see Sarcophagus) covered with reliefs, had been familiar for centuries.

Early Renaissance Architecture

Filippo Brunelleschi developed linear perspective. He eventually became an architect, the first
truly Renaissance builder, and in that capacity designed the enormous octagonal dome of
Florence Cathedral, also called the Duomo, completed in 1436. The dome was considered one
of the most impressive engineering and artistic feats since Roman times. Brunelleschi was
responsible for the revival of the classical columnar system, which he studied in Rome. He
introduced into all his public and private structures a new formal spatial integrity that was
unique to the Renaissance.

Early Renaissance Sculpture

Lorenzo Ghiberti is best known for the reliefs he made for two sets of gilded bronze doors,
produced for the Florence Baptistery. His second pair of doors, illustrating Old Testament
themes, was highly praised by Michelangelo, who termed them worthy of the Gates of
Paradise, which they have been called since then.

Donato di Niccolò di Betto Bardi, known as Donatello, was one of the most influential artists of
the Renaissance, not only because of the power of his figures but also because he traveled
widely. A Florentine, Donatello also worked in Venice, Padua, Naples, and Rome and was
thereby instrumental in carrying the new Florentine innovations to much of Italy. His principal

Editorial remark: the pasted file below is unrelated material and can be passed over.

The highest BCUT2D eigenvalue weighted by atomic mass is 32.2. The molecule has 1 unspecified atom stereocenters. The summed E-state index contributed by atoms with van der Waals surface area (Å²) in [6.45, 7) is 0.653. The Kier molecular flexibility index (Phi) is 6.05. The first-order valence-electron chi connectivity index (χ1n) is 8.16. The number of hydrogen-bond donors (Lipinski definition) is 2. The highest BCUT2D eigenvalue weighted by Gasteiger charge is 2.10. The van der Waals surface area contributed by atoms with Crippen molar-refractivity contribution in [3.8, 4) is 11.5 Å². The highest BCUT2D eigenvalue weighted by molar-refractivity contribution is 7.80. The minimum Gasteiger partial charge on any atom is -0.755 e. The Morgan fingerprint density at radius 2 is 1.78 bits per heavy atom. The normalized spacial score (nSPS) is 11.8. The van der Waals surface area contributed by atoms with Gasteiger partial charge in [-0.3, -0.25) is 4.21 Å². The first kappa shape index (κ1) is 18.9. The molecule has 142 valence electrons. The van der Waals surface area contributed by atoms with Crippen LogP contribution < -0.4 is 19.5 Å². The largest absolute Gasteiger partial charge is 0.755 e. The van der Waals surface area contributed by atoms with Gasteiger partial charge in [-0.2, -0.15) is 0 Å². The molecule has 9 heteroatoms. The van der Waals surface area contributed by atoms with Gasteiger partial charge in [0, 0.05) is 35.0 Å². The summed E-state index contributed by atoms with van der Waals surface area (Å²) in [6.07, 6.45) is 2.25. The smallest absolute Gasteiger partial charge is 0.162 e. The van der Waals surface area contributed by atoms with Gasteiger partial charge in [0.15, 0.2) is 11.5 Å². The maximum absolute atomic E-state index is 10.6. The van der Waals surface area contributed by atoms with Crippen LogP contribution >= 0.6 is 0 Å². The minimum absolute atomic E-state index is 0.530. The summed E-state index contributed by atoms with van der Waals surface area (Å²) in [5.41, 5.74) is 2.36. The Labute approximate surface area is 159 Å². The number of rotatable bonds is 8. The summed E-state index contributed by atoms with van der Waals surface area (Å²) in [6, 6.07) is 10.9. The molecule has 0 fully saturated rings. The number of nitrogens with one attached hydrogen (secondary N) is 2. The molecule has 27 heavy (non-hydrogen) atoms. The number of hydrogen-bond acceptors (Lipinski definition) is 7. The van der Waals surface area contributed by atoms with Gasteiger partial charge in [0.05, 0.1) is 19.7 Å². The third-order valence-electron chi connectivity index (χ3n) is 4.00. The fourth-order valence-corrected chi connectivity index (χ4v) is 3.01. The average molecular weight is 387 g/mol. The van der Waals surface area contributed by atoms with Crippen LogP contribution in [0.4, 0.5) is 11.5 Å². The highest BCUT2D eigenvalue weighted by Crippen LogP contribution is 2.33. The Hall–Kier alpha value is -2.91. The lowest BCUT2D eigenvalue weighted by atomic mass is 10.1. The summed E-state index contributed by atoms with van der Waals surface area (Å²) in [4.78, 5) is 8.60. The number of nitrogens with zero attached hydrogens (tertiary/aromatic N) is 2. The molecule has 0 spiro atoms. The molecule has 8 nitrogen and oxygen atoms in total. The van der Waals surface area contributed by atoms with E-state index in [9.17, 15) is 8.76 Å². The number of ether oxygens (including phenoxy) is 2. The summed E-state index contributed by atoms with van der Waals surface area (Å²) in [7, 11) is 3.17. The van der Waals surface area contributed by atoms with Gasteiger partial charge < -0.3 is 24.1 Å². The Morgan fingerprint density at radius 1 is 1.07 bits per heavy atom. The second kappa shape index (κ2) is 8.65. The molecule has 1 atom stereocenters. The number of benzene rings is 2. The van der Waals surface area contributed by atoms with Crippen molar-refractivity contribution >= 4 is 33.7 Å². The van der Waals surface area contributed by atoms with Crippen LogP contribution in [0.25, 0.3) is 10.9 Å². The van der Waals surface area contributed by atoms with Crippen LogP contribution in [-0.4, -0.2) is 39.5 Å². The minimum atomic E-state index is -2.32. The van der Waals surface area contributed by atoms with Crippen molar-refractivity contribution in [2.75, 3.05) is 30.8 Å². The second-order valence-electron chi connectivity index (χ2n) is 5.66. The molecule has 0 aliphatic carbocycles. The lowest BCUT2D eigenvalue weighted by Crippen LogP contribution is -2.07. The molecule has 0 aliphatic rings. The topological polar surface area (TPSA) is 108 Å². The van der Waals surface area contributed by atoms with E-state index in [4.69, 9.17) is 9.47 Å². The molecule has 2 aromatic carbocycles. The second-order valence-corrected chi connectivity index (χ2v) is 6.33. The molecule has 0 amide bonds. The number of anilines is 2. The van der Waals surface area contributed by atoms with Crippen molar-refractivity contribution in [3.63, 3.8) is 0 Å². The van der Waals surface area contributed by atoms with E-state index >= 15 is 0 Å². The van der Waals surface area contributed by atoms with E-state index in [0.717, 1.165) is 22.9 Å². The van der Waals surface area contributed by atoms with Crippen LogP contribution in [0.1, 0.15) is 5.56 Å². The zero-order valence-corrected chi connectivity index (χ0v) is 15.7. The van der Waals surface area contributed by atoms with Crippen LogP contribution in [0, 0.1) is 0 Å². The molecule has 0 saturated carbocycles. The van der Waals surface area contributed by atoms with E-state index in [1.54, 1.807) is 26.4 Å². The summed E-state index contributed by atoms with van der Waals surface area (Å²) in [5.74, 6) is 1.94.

works include the bronze David (1430?-1435, Bargello, Florence), an image of the biblical hero
with the head of Goliath at his feet. His dignified and expressive freestanding statues, often
representing saints, became a measure of excellence for the next hundred years.

Early Renaissance Painting

There were several schools of Renaissance art in Italy. Two of the most influential were the
Venice and Florentine Schools

The Second Generation of Renaissance Artists

In the subsequent generation, the innovations in aerial and linear perspective, the rendition of
landscape, the powerful figural types, and the rigorous compositions were consolidated and
further refined.

Artists of the High Renaissance

The artists of the following generation were responsible for taking art to a level of noble
expression. This period, usually referred to as the High Renaissance, was initiated by Leonardo
da Vinci. During the High Renaissance, artists tended to reduce their subjects to the bare
essentials; few extraneous details or anecdotal features were permitted, ensuring that the
viewer's attention would be focused on the essence of the theme. Frescoes were an important
part of later Renaissance art.

The center of the High Renaissance began to shift from Florence to Rome and the court of
Pope Julius II, who hired the leading Italian artists and architects to work on his ambitious
projects. Three of the most important painters of the period were Raphael, Michelangelo and

Raphael, who was born in Umbria, was among those painters attracted to Rome. A pupil of
Perugino, Raphael studied in Florence at a time when Leonardo and Michelangelo were there,
helping to form the artistic language of the High Renaissance. In his long career, Titian
produced many important works for his patron, Holy Roman Emperor Charles V, who made the
painter a member of the nobility.

Late Renaissance Art

While Michelangelo, Titian, and Raphael were working in a robust figurative style, other
contemporaries moved in a more lyric and decorative direction, one removed from classical
antiquity and decidedly more unexpected and unpredictable. The work of these masters shows
the beginning of a new style, called Mannerism, heralding a shift away from the High
Renaissance towards the Boroque.

To top